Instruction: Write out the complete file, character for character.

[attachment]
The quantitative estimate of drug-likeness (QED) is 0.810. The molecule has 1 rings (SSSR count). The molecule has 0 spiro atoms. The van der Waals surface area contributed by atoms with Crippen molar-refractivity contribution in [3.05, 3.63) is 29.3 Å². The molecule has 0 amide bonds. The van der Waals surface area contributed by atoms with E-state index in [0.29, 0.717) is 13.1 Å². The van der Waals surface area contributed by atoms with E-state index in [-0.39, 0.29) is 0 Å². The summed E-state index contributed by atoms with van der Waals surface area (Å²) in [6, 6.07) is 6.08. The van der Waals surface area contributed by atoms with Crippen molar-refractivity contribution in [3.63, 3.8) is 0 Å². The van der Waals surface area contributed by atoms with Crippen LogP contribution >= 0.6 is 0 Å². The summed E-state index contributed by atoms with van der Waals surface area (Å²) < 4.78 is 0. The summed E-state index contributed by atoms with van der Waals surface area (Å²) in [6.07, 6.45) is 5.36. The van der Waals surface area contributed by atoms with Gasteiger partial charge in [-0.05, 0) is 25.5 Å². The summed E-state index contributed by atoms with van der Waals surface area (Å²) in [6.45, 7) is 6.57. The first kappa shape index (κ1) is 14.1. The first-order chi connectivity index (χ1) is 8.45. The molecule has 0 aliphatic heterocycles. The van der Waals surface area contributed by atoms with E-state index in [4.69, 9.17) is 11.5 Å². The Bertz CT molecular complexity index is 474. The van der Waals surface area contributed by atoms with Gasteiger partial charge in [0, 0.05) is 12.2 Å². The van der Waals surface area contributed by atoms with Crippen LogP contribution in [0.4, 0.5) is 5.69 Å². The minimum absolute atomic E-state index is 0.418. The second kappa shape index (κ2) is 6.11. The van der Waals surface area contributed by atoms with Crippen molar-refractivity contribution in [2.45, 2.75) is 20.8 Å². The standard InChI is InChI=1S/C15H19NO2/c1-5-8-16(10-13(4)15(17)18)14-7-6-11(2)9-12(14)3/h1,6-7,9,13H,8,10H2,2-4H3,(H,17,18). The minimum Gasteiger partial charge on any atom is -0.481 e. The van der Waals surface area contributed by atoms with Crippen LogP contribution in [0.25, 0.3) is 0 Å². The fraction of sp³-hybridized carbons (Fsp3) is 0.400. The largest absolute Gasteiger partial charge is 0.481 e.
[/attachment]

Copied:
The quantitative estimate of drug-likeness (QED) is 0.810. The molecule has 1 rings (SSSR count). The molecule has 0 spiro atoms. The van der Waals surface area contributed by atoms with Crippen molar-refractivity contribution in [3.05, 3.63) is 29.3 Å². The molecule has 0 amide bonds. The van der Waals surface area contributed by atoms with E-state index in [0.29, 0.717) is 13.1 Å². The van der Waals surface area contributed by atoms with E-state index in [-0.39, 0.29) is 0 Å². The summed E-state index contributed by atoms with van der Waals surface area (Å²) in [6, 6.07) is 6.08. The van der Waals surface area contributed by atoms with Crippen molar-refractivity contribution in [3.63, 3.8) is 0 Å². The van der Waals surface area contributed by atoms with Crippen LogP contribution >= 0.6 is 0 Å². The summed E-state index contributed by atoms with van der Waals surface area (Å²) < 4.78 is 0. The summed E-state index contributed by atoms with van der Waals surface area (Å²) in [6.07, 6.45) is 5.36. The van der Waals surface area contributed by atoms with Gasteiger partial charge in [-0.05, 0) is 25.5 Å². The summed E-state index contributed by atoms with van der Waals surface area (Å²) in [6.45, 7) is 6.57. The first kappa shape index (κ1) is 14.1. The first-order chi connectivity index (χ1) is 8.45. The molecule has 0 aliphatic heterocycles. The van der Waals surface area contributed by atoms with E-state index in [4.69, 9.17) is 11.5 Å². The Bertz CT molecular complexity index is 474. The van der Waals surface area contributed by atoms with Gasteiger partial charge in [0, 0.05) is 12.2 Å². The van der Waals surface area contributed by atoms with Crippen LogP contribution in [0.4, 0.5) is 5.69 Å². The minimum absolute atomic E-state index is 0.418. The second kappa shape index (κ2) is 6.11. The van der Waals surface area contributed by atoms with Crippen molar-refractivity contribution in [2.45, 2.75) is 20.8 Å². The standard InChI is InChI=1S/C15H19NO2/c1-5-8-16(10-13(4)15(17)18)14-7-6-11(2)9-12(14)3/h1,6-7,9,13H,8,10H2,2-4H3,(H,17,18). The minimum Gasteiger partial charge on any atom is -0.481 e. The van der Waals surface area contributed by atoms with Crippen LogP contribution in [0.25, 0.3) is 0 Å². The fraction of sp³-hybridized carbons (Fsp3) is 0.400. The largest absolute Gasteiger partial charge is 0.481 e.